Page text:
The trial investigated a multi-faceted, videoconference-based group intervention designed to lessen anxiety or other mental health symptoms in 172 adults with systemic sclerosis and at least mild anxiety symptoms, suggesting a risk of poor mental health.
Participants were recruited through social media announcements and from an existing group of scleroderma patients (the SPIN group), which includes adults from the U.S., Canada, Australia, France, Mexico, Spain, and the U.K., who have been completing patient-reported outcomes online every three months since 2014.
Eligible participants had not tested positive for COVID-19, were not currently receiving mental health counseling, and had to be fluent in English or French.
Overall, the mean age of the people analyzed was 55, they had been living with scleroderma for a mean of 11.3 years, and 94% were women.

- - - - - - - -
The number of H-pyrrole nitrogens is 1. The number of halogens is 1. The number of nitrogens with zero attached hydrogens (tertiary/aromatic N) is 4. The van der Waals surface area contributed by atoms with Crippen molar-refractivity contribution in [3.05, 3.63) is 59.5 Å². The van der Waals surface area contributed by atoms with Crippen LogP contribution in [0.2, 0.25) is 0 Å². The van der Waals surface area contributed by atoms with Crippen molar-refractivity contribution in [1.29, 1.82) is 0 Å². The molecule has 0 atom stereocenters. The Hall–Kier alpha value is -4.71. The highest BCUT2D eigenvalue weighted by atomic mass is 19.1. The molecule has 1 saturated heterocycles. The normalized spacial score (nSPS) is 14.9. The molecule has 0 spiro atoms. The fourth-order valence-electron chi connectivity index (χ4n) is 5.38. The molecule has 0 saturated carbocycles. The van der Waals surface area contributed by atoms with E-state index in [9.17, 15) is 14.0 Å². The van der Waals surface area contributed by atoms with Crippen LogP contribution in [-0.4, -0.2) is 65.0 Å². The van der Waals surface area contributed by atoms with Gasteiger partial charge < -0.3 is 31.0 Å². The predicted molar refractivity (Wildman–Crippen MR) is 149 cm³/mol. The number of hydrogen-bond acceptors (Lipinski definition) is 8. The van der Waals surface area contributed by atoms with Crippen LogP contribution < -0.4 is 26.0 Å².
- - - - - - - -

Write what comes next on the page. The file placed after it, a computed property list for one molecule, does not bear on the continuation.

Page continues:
Patients were randomly assigned to either the intervention (86 patients) or to a waiting list (86 patients), where the program would be given after a six-week assessment following the intervention.
The intervention’s design was based on recommendations from the WHO and public health organizations, and in collaboration with scleroderma patients to meet their specific needs.
It delivered education, anxiety, and mental health coping strategies, adapted home exercise, and social support to groups of six to 10 patients that met via videoconferencing for 90 minutes, three times a week for four weeks.
The groups were facilitated either by scleroderma patients or trained staff members of patient organizations. Participants were also provided with access to resource material to support each strategy.
The study’s main goal was changes in anxiety after the final session, while secondary goals included changes in anxiety symptoms six weeks post-intervention, and changes in depression symptoms, fear, loneliness, boredom, and physical activity after the final session and six weeks later. All were assessed with validated measures online.
Results showed that participants attended a mean of 8.8 sessions, with 13% of them attending none, and 44% attending all 12 sessions.